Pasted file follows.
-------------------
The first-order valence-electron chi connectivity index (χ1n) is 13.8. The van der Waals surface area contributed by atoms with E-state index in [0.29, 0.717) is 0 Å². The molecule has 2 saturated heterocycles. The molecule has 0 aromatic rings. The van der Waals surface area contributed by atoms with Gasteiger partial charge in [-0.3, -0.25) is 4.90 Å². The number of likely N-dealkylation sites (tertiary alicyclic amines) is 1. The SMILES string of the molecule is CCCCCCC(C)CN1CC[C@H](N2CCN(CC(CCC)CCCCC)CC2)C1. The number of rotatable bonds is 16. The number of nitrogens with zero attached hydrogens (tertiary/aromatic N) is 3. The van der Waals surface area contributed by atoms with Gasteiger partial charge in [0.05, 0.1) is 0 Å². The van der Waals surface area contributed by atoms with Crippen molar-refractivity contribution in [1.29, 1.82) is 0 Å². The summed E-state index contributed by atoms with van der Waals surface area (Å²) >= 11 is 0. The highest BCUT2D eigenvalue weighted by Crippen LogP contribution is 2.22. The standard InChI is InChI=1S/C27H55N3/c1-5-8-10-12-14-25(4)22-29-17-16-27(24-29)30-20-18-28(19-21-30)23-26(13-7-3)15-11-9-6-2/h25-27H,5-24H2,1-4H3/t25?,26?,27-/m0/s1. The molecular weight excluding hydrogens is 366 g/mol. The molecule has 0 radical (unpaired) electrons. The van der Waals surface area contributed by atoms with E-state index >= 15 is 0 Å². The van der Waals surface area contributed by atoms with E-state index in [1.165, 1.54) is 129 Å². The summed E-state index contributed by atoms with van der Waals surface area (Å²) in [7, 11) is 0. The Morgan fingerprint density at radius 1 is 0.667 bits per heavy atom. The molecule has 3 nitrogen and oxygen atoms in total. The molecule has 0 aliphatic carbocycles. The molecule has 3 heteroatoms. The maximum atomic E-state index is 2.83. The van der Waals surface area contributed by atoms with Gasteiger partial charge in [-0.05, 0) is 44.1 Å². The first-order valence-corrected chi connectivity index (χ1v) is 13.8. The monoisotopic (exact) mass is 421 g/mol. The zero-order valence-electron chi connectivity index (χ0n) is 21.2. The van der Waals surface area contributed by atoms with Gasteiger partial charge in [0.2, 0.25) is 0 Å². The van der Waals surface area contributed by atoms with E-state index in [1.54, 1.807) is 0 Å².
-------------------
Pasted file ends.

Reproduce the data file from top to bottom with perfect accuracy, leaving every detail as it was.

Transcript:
The first-order valence-electron chi connectivity index (χ1n) is 13.8. The van der Waals surface area contributed by atoms with E-state index in [0.29, 0.717) is 0 Å². The molecule has 2 saturated heterocycles. The molecule has 0 aromatic rings. The van der Waals surface area contributed by atoms with Gasteiger partial charge in [-0.3, -0.25) is 4.90 Å². The number of likely N-dealkylation sites (tertiary alicyclic amines) is 1. The SMILES string of the molecule is CCCCCCC(C)CN1CC[C@H](N2CCN(CC(CCC)CCCCC)CC2)C1. The number of rotatable bonds is 16. The number of nitrogens with zero attached hydrogens (tertiary/aromatic N) is 3. The van der Waals surface area contributed by atoms with Gasteiger partial charge in [0.05, 0.1) is 0 Å². The van der Waals surface area contributed by atoms with Crippen molar-refractivity contribution in [1.29, 1.82) is 0 Å². The summed E-state index contributed by atoms with van der Waals surface area (Å²) >= 11 is 0. The highest BCUT2D eigenvalue weighted by Crippen LogP contribution is 2.22. The standard InChI is InChI=1S/C27H55N3/c1-5-8-10-12-14-25(4)22-29-17-16-27(24-29)30-20-18-28(19-21-30)23-26(13-7-3)15-11-9-6-2/h25-27H,5-24H2,1-4H3/t25?,26?,27-/m0/s1. The molecular weight excluding hydrogens is 366 g/mol. The molecule has 0 radical (unpaired) electrons. The van der Waals surface area contributed by atoms with E-state index >= 15 is 0 Å². The van der Waals surface area contributed by atoms with E-state index in [1.165, 1.54) is 129 Å². The summed E-state index contributed by atoms with van der Waals surface area (Å²) in [7, 11) is 0. The Morgan fingerprint density at radius 1 is 0.667 bits per heavy atom. The molecule has 3 nitrogen and oxygen atoms in total. The molecule has 0 aliphatic carbocycles. The molecule has 3 heteroatoms. The maximum atomic E-state index is 2.83. The van der Waals surface area contributed by atoms with Gasteiger partial charge in [-0.05, 0) is 44.1 Å². The first-order valence-corrected chi connectivity index (χ1v) is 13.8. The monoisotopic (exact) mass is 421 g/mol. The zero-order valence-electron chi connectivity index (χ0n) is 21.2. The van der Waals surface area contributed by atoms with Gasteiger partial charge in [0.2, 0.25) is 0 Å². The van der Waals surface area contributed by atoms with E-state index in [1.54, 1.807) is 0 Å².